Conservation DistList Archives [Date] [Subject] [Author] [SEARCH]

Subject: Hahnemuhle Photo Rag paper

Hahnemuhle Photo Rag paper

From: Jerry Shiner <jshiner>
Date: Monday, May 28, 2007
Peter Geraty <pgeraty [at] praxisbindery__com> writes

>I am involved with a publisher who has printed a job on uncoated
>Hahnemuhle Photo Rag paper.  The paper contains Optical Brightening
>Agents (OBA).  It is the base paper which may later be coated to
>enable digital printing.  In this case the paper is uncoated and has
>been printed on a letterpress using a rubber based ink.  During the
>sewing of the books, we have noticed a yellowing effect occurring. I
>have seen the same effect on digital papers before, but they were
>coated papers.  On the Hahnemuhle paper, the yellowing is a pale
>acid-yellow.  On the coated digital papers I have seen, the
>yellowing has been the same acid-yellow but much stronger.

and Martin Juergens <post [at] martinjuergens__net> writes

>Every now and then a print or a batch of prints will yellow when
>kept in drawers or in folders, in any case when *not* exposed to a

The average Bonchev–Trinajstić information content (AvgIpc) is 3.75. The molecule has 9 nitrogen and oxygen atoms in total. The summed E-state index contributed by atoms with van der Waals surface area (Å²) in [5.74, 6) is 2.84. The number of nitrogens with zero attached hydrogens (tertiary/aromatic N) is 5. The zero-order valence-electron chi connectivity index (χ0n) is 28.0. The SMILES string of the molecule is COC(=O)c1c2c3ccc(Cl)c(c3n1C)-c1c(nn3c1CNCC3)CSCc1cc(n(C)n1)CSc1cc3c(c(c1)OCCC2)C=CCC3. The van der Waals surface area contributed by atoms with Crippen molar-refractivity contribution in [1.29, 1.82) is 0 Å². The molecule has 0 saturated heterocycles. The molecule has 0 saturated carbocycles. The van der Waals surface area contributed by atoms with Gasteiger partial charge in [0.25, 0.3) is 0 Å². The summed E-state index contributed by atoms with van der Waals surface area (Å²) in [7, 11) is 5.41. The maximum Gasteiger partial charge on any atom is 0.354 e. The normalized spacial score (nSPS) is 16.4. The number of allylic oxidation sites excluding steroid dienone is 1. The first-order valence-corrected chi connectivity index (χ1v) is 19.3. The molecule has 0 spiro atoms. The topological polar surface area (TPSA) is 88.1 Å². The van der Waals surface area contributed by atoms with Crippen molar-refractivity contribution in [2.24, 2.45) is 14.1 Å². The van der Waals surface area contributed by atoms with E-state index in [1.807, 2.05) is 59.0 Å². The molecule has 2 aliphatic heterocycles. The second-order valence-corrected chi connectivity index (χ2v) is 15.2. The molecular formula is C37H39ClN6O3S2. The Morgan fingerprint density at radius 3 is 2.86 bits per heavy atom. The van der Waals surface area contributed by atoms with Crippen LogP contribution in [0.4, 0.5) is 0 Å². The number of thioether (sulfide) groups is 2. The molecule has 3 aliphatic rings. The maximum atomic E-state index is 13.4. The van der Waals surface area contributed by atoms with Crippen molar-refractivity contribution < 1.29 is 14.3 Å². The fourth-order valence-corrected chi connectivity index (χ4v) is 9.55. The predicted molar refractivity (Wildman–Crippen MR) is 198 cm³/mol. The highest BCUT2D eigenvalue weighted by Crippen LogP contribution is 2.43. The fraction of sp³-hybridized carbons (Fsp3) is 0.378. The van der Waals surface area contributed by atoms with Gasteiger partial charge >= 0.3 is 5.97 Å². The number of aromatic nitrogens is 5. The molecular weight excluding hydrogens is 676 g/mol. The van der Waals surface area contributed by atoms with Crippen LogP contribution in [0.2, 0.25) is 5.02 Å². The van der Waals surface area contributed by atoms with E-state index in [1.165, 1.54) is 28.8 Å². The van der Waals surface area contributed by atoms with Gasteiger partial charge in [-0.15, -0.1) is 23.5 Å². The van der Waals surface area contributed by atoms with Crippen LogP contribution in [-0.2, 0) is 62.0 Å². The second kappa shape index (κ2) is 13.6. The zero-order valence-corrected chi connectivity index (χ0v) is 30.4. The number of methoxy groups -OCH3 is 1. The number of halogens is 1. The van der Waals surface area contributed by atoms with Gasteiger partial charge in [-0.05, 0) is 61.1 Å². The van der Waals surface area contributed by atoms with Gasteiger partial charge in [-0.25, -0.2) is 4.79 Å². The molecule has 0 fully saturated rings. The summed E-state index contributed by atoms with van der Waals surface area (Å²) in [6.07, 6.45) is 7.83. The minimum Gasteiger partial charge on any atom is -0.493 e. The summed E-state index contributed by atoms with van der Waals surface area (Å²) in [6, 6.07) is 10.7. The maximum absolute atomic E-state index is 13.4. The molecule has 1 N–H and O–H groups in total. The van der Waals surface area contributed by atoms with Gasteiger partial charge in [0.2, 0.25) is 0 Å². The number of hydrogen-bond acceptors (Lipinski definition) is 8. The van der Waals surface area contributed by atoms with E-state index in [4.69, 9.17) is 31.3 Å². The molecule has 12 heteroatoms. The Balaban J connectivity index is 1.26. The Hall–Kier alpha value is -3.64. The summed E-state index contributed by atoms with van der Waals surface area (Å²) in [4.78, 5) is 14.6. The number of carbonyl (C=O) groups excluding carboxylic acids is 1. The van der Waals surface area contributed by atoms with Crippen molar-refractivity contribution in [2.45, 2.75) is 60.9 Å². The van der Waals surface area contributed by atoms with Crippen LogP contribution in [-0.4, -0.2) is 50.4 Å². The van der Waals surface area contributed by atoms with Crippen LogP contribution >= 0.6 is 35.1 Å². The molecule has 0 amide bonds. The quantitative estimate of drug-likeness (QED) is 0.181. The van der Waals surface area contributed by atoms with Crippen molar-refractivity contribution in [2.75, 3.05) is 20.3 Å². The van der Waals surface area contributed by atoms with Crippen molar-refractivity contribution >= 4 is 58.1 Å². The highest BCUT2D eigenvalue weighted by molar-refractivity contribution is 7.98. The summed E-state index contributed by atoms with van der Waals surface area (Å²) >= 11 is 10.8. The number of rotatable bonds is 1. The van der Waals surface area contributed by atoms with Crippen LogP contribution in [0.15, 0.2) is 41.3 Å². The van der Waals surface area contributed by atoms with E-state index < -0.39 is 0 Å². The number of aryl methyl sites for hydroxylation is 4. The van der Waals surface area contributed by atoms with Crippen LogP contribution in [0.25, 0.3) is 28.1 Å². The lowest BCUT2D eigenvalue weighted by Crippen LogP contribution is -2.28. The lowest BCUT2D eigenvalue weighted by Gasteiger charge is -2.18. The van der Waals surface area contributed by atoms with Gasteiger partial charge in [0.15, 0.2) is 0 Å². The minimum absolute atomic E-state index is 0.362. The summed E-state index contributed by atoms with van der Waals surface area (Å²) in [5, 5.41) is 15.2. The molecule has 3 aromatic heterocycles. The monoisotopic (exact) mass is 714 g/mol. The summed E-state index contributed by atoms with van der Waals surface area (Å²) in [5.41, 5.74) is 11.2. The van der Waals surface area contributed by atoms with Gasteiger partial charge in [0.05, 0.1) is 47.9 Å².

>source of light. By simply leaving the prints out on a table top for
>a few days the yellowing disappears.

>Every now and then a print or a batch of prints will yellow when
>kept in drawers or in folders, in any case when *not* exposed to a
>source of light. By simply leaving the prints out on a table top for
>a few days the yellowing disappears.

I don't know if this is germane (I missed the beginning of this
string) but here's a different approach regarding the cause of the
yellowing.

I read once about the search for the agents responsible for
yellowing white tee shirts kept in storage. The investigation took
years--the culprit was finally found to be BHT from the plastic bags
used to protect the garments. (The BHT was used as an anti oxidant
in the otherwise benign polyethylene bags.) The BHT molecules
apparently migrated from the bags to the fabric, and then were
"broken" into short sections by airborne pollutants.

What brought this story to mind was the "fix". Garments were merely
exposed to bright light; the BHT chains became transparent again,
and the yellow patches disappeared. Could some similar method be at
work here?

Jerry Shiner
Microclimate Technologies International / Keepsafe Systems


                                  ***
                  Conservation DistList Instance 21:9
                   Distributed: Friday, June 8, 2007
                        Message Id: cdl-21-9-009
                                  ***
Received on Monday, 28 May, 2007

[Search all CoOL documents]


URL: http://cool.conservation-us.org/byform/mailing-lists/cdl/2007/0636.html
Timestamp: Thursday, 13-Jun-2013 08:14:25 PDT
Retrieved: Saturday, 07-Dec-2019 09:19:48 GMT